Suffering from a book hangover? This romp of a read will put you on the road to recovery. Set against the backdrop of Long Island’s North Shore during the roaring twenties, The Great Gatsby is told from the perspective of a young man who befriends a millionaire and his former lover. The lavish parties and socialite lifestyle illustrate for readers the way class, wealth and the American dream play key roles in the pursuit of happiness. A slim novel that was originally published in 1925, The Great Gatsby has since been recognized as one of the greatest works in the American literary canon.

Why he loves it: “It is a good book to read to understand the topic of toxic masculinity … I believe the novel represents exactly what not to do as a man and how to treat women. The Great Gatsby should be a lesson on speaking up and disagreeing openly with people who abuse their positions in life.”

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Love in the Time of Cholera by Gabriel Garcia Márquez
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5. Love in the Time of Cholera by Gabriel García Márquez

Recommended by: Abraham Verghese, author of The Covenant of Water

The universal language of love is the premise of this powerful story, originally published in 1985 by master of magical realism Gabriel García Márquez. When a young woman’s desire for wealth ultimately overrides her relationship with her beloved, he sets out to win her back, despite his many dalliances. A thought-provoking book about love and romance, Love in the Time of Cholera demonstrates the power of devotion and true love that stand the test of time.

Why he loves it: “It is a great love story with exquisite writing, and it gives one a long view of love and of relationships—as well as of the lifetime that follows the falling-over-the-cliff-being-in-love phase, which, with any luck, morphs into something even more beautiful. Women will find it resonates with the wisdom they already possess, while most men will find themselves moved, educated and armed with a kind of knowledge that is otherwise hard to come by (or is only acquired when it is too late).”

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Shakespeare's Sonnets By William Shakespeare
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6. Shakespeare’s Sonnets by William Shakespeare

Recommended by: Garrison Keillor, author of Cheerfulness

English majors aren’t the only ones who can appreciate a little Shakespeare, and this poetry collection features easily digestible pieces of The Bard’s shortest works. With their first publication dating back to 1609, to say these sonnets have staying power is grossly understated. The overarching themes of time, love and beauty amount to a series of poems that begs to be memorized and recited.

Why he loves it: “Because no matter your line of work, you’ll be knee-deep in god-awful English—like sludge, jargon, pretentious mumbo jumbo, AI garbage, sales pitches—and for your own sanity, it’s good to have some beautiful things in your head, such as ‘This thou perceivest, which makes thy love more strong,/ To love that well which thou must leave ere long,’ to remind you to enjoy today.”

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Atlas Shrugged by Ayn Rand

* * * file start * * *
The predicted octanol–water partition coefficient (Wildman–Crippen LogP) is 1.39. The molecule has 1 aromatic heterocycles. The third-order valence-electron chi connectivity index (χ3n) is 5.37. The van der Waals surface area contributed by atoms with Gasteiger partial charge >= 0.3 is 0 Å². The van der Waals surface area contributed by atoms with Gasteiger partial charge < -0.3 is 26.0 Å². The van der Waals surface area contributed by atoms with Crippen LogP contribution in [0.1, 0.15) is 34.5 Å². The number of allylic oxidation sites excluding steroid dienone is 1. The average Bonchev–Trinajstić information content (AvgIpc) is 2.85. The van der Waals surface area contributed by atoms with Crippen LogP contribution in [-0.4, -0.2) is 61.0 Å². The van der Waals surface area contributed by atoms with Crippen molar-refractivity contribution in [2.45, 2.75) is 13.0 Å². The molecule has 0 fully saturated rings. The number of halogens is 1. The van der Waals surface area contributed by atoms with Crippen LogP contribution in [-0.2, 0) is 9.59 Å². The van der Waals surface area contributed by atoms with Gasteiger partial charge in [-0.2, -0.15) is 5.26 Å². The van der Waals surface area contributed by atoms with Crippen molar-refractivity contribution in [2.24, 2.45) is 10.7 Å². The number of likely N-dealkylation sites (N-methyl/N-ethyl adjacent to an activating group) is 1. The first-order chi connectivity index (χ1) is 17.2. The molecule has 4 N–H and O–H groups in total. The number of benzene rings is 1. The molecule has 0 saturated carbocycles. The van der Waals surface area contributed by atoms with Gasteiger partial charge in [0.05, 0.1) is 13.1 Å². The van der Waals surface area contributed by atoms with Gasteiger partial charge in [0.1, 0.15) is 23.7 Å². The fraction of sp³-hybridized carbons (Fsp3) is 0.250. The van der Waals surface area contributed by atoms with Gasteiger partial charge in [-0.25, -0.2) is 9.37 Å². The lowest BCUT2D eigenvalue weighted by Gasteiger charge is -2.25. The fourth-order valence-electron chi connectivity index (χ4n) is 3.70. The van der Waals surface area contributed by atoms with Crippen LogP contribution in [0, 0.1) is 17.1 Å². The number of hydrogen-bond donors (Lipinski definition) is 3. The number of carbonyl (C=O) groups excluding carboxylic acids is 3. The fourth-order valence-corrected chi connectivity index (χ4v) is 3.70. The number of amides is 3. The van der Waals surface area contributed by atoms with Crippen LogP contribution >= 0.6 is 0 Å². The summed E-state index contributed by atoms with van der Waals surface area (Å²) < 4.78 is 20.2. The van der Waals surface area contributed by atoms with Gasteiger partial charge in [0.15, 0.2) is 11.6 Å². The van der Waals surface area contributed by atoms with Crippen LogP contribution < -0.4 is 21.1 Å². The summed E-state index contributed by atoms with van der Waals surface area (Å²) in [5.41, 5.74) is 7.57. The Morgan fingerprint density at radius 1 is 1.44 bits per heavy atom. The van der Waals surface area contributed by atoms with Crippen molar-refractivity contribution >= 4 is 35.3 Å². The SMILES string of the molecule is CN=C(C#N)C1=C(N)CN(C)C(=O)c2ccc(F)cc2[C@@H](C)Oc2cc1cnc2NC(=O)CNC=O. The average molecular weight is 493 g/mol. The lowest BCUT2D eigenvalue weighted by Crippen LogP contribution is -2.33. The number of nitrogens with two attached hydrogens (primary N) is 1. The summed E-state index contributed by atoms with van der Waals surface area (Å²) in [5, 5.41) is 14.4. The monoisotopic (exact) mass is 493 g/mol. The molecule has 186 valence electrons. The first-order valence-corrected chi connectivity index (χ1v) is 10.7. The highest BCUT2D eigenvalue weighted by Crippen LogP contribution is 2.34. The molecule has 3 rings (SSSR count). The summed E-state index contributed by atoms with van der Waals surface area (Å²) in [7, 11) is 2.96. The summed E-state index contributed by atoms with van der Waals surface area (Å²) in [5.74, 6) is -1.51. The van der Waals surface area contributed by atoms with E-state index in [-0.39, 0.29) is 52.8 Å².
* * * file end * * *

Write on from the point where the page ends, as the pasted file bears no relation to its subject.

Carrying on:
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7. Atlas Shrugged by Ayn Rand

Recommended by: Nelson DeMille, author of The Maze

Amassing more than 1,000 pages, this weighty tome explores the inner workings of the mind and how one’s experience can shape the lives and outcomes of others. As the central characters of Atlas Shrugged wrestle with their life choices and endure the consequences of their actions, the forces of good and evil are masterfully played out. It’s equal parts action, mystery and thriller, with a philosophical angle that will get readers talking.

Why he loves it: “I first read this novel in college, and it was so unlike anything that I’d been reading for school or for pleasure. But at the same time, I felt an affinity for her philosophy of individualism and freedom from bureaucratic control. You might not agree with everything she wrote—I don’t—but most guys will enjoy her strong and self-assured characters. The plot is complex, but the characters, male and female, are straightforward. There’s something in Atlas Shrugged for everyone—male, female, young and old, and people of all political stripes. Plus, there’s some romance and some action/adventure—a perfect gift for Dad who can pass it on to the family.”

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How to Win Friends & Influence People by Dale Carnegie
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8. How to Win Friends & Influence People by Dale Carnegie

Recommended by: Michael Buono, a reference librarian at Brentwood Public Library in New York

Dispensing sage advice on how to interface with people professionally and socially, How to Win Friends & Influence People is a pioneering title in the self-help genre. Since the book hit store shelves in 1936, Carnegie’s words have served as the guiding principles for job seekers, new graduates and anyone looking to better their interpersonal skills.

Why he loves it: “Despite the fact that it was written a long time ago, the advice is still pertinent (even if the examples are dated). It mostly boils down to ‘be nice, remember people’s names and try to take an interest in other people.’ Carnegie approaches influence from a leadership perspective, and he makes it clear that you must genuinely care on some level for people to care about you.”